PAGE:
The Culture of High School Policy Debate

By: Megan Huynh

The two most common phrases I hear when visiting family around the holidays are “Wow, you’ve gotten so tall!” and “So, what do you debate about?” Unfortunately, I don’t really have an answer the first question, so instead, here’s a preemptive response to the latter. 
Policy debate is arguably the most difficult of four main types of high school debate, in which teams of two debate with incredible nuance on a yearlong topic. This year’s resolution is “Resolved: The United States federal government should substantially increase its economic and/or diplomatic engagement with the People’s Republic of China.” Each team debates both sides of the topic, with the affirmative team proposing a plan of action and the negative team proving why that plan is wrong. For example, the affirmative side could present evidence that the US should include China in the Trans-Pacific Partnership, and the negative team’s job is to explain to the judge why that is a bad idea. 
Several things make policy debate unique including “spreading,” which is short for speed reading. In order to fit as many arguments into an 8 minute speech as possible, debaters speak around 300 words per minute while gasping for air in between, which also makes a round extremely difficult to understand for an average person. Typically, for the biggest effect on the judge, debaters tend to illustrate long hypothetical and hyperbolized scenarios that boil down into the most popular impact in debate: nuclear war. For example, the US not including China in the Trans-Pacific Partnership could undermine relations between the two countries, emboldening China to attack the US, causing, of course, a nuclear war. However, on the other hand, some choose to forgo debating about the chosen topic, instead speaking about causes they truly believe in, such as issues of race, sex, and class. Other debaters opt to debate about works of old philosophers, including Friedrich Nietzsche and Jean Baudrillard, applying their writings to real world situations. No matter what topic, after a year’s worth of debating, policy debaters research and speak about complex problems in society with extremely in-depth analysis, allowing students to become mini-experts on their subjects.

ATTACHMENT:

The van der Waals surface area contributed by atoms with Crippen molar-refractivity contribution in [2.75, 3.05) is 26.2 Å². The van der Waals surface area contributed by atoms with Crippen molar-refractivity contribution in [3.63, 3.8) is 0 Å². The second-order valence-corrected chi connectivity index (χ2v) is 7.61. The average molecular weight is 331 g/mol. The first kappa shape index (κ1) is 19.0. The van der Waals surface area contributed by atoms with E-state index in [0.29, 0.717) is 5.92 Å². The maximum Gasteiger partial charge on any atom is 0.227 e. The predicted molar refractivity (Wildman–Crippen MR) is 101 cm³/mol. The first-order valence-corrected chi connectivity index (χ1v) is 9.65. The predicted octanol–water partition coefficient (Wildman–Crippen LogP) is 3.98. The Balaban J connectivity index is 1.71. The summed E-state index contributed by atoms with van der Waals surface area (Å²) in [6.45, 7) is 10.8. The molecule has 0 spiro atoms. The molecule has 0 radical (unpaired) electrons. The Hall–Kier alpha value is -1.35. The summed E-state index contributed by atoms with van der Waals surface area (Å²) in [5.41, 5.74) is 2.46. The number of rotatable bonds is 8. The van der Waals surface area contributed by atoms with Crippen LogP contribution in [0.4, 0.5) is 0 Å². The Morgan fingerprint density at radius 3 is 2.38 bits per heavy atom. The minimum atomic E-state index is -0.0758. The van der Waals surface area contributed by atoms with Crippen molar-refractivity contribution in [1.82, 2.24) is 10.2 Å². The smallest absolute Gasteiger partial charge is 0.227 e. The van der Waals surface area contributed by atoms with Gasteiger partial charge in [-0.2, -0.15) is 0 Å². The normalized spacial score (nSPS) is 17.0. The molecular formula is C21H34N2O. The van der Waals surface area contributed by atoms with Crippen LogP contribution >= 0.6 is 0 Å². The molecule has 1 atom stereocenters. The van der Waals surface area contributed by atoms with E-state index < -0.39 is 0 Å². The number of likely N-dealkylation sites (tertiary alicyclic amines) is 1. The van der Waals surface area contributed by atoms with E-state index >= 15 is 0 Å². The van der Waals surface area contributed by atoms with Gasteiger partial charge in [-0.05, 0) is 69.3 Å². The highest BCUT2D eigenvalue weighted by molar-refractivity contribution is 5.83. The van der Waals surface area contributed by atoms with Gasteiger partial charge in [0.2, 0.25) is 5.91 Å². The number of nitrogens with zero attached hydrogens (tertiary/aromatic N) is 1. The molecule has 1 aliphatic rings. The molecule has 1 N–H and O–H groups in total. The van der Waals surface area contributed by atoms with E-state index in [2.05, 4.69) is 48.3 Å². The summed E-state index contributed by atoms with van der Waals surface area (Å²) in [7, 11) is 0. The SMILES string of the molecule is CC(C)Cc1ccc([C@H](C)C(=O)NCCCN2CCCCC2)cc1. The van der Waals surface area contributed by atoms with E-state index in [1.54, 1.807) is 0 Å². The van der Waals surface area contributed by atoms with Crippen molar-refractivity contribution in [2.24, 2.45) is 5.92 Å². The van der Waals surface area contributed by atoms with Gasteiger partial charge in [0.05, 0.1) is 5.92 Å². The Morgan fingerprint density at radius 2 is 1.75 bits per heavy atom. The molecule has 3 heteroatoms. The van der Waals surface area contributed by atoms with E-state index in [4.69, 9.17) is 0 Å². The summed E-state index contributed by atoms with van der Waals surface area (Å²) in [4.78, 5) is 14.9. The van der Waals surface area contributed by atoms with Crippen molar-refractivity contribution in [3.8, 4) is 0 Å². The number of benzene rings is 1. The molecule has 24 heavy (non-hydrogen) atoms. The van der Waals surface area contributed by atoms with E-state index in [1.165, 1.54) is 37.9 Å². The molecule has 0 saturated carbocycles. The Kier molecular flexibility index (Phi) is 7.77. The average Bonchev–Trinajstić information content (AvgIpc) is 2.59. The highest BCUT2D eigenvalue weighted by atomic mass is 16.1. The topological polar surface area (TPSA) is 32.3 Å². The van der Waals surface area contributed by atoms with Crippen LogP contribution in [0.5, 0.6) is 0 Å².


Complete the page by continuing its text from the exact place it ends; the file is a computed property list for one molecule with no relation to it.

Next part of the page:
To me, the debate community is an incredibly tight-knit niche of students across America, who all share a common interest. Each summer, most debaters go to debate camp ranging from one to seven weeks, where students from across the United States prepare for the year’s coming topic. Debate camp has always been the highlight of my summer; it’s where I’ve met some of my closest friends from all around, including Florida, Illinois, Georgia, Iowa, and California. It’s where no matter where you come from or what your background is, you’ll always fit in because there’s always going to be someone with the same common interest as you: debate. 
After camp is over, the only time you can see your friends is at tournaments, which occur almost every weekend at a high school or college, on the local or national level. There, teams debate five to seven rounds over the course of two days, from waking up as early as 5AM and getting home as late as 11PM. As a result of only getting minimal hours of sleep due to prepping, procrastinating, or both, debaters are energized by a combination of caffeine and adrenaline to keep them going through the day. Not only are tournaments a great excuse to miss school, they’re what I look forward to each weekend to compete in an activity that I love while getting to see the people I love. 
The community is what I really love about policy debate. At tournaments, everyone is always so supportive, whether it be calling out “How are you doing?” passing by in the hallway or an uplifting pep talk after a devastating loss. Even if you hardly know someone, you can always start a conversation with “How were your rounds?” I’ve found the debate community to be one of the most inclusive of high school extracurriculars. It’s where important issues about racism and sexism can be discussed, where people of any gender or color can talk about their issues, and where student advocates and future policymakers are born. No matter how cheesy it may sound, through debate, I’ve not only learned important life skills like critical thinking and research, but I’ve also made some memories and friends that I’ll cherish forever.



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